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1628 Sebastian Munster & RMD Antique Map Selestat or Schlettstadt Alsace, France

1628 Sebastian Munster & RMD Antique Map Selestat or Schlettstadt Alsace, France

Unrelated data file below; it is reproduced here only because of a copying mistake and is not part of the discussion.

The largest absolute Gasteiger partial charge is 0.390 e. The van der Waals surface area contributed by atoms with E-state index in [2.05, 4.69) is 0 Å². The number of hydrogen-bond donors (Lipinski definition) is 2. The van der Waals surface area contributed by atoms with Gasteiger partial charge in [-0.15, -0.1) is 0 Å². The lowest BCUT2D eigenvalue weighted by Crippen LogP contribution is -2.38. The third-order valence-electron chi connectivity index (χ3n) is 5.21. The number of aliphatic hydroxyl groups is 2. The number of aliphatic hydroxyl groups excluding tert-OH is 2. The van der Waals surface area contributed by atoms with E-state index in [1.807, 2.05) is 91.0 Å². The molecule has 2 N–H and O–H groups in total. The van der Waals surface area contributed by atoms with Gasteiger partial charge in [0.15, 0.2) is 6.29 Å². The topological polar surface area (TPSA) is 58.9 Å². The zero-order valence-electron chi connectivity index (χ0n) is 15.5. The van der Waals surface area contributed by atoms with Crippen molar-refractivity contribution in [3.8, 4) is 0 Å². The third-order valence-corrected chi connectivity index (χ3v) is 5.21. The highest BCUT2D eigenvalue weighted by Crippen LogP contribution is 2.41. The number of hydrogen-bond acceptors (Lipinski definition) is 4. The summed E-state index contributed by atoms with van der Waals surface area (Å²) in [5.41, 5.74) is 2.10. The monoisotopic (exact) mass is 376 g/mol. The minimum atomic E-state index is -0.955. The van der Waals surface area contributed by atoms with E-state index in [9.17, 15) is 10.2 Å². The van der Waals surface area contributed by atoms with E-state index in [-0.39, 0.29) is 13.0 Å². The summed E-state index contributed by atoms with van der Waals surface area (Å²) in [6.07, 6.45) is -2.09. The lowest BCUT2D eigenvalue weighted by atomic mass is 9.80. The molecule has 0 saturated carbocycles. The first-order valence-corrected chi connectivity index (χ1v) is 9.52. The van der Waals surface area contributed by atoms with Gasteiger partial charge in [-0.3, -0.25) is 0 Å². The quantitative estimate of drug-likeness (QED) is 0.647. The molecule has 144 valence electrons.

1628 Sebastian Munster & RMD Antique Map Selestat or Schlettstadt Alsace, France